Up For Debate - Do Games Reveal Too Much Before Launch?

Written by Jon Sutton on Sun, Mar 3, 2019 4:25 PM

Picture the scene. It’s E3 2018. The lights dim. Nintendo’s E3 Direct begins. Fans are hyped to see all of the potential announcements as the air fizzes with possibility.

What did we get? A frankly ridiculous 45 minutes on Super Smash Bros Ultimate, a game that was already announced. Nintendo then proceeding to detail practically every change in minute, yawn-inducing detail.

Just to top it all off, we got a run-down of around 65 playable characters coming to Smash Bros Ultimate. One by one. A handful were kept behind to tease for future directs, but by and large we got a blowout of every excruciating detail of the new Smash Bros. Any sense of mystery evaporated in an instant, and so too did my purchasing decision.

I found it bizarre, I really did. If they’d told me there were 72 fighters and then only revealed eight of them, the launch would’ve been incredibly exciting. Filled with the unknown as players worked away at unlocking the rest of the line-up. But there were no surprises because, in this age of social media and the clamour for news, we knew every teeny tiny detail before we could even play the damned thing.

And this isn’t exclusive to Smash either. It’s rare that a game can come along and genuinely surprise us because publishers are too keen to line-up marketing blitzkriegs. I’m getting Division 2 trailers sent to my inbox on a daily basis right now. It’s just not fun to know everything about something. Publishers usually have the sense to keep quiet about story spoilers but the narrative is usually the least interesting thing about a game anyhow. Anything mechanical or systems-based is broken down in excruciating detail long before launch, such that from a gameplay perspective it’s now extremely difficult to be surprised.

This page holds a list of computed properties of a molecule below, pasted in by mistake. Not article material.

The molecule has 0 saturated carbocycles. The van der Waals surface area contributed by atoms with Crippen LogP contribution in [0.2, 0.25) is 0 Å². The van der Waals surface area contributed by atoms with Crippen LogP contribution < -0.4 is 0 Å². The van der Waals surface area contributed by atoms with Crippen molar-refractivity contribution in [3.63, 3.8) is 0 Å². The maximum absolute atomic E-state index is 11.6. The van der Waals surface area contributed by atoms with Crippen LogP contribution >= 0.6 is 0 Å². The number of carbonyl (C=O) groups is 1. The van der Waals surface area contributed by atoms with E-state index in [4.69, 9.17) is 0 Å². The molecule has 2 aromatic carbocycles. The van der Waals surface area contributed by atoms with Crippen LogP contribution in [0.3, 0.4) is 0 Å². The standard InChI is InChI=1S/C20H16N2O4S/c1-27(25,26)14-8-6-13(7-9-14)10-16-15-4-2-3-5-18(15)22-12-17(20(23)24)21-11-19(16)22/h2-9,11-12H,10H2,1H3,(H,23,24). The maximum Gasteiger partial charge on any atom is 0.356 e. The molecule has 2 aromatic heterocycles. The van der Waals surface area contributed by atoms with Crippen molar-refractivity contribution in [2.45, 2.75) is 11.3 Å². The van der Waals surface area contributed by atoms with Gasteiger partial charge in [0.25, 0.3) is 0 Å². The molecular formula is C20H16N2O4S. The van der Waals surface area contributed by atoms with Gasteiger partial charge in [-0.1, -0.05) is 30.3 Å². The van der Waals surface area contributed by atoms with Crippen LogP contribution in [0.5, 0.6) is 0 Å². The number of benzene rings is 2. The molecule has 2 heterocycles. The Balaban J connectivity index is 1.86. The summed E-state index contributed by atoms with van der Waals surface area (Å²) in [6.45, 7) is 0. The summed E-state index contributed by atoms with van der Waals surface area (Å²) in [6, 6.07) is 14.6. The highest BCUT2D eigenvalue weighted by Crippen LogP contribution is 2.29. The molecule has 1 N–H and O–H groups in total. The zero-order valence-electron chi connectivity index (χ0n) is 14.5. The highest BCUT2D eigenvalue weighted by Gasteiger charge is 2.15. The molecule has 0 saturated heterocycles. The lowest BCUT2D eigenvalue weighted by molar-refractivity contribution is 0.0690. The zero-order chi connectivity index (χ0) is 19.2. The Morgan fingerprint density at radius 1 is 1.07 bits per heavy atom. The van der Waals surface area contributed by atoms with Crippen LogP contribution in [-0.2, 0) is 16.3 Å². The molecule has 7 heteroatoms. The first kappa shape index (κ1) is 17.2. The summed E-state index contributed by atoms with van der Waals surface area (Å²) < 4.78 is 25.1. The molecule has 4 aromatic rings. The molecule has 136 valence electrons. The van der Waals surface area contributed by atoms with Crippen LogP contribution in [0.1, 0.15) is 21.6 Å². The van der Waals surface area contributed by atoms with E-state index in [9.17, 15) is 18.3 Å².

And yes, I know I’m coming at this from a specific angle where I’m writing about or reading about games on a pretty consistent basis, but I can’t be the only one longing for that sense of mystery to return. It’s what it used to always be about. When I picked up Zelda: Ocarina of Time on launch day, all I had were a couple of grainy screenshots in a magazine. Everything felt possible. These days there are about 500 GIFs of all the biggest and best things from any game on launch day.

What do you reckon then, is it about time publishers wind it in a bit and learn how to keep a surprise? Or do you love to find out everything to build your hype for a new release? Get voting and let us know why below!

Are Games Shown Too Much Before Launch?

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21:04 Mar-04-2019

For me, it depends, I am fine with them giving us some details. Because this can also help anyone making informed decision, if they are interested. But I definitely don't think they should spoil too much. There hast to be some surprise in game we didn't see in trailers. But it really depends on the game...

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21:06 Mar-04-2019

..., not everyone goes overboard with it.And sometimes it is unavoidable, like in case of World of Warcraft, where they have to have PTR and we rarely see surprises. But it is nice if you are given something to explore. Even if guides/playthroughs nowdays spoil everything in matter of days anyway.

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13:47 Mar-04-2019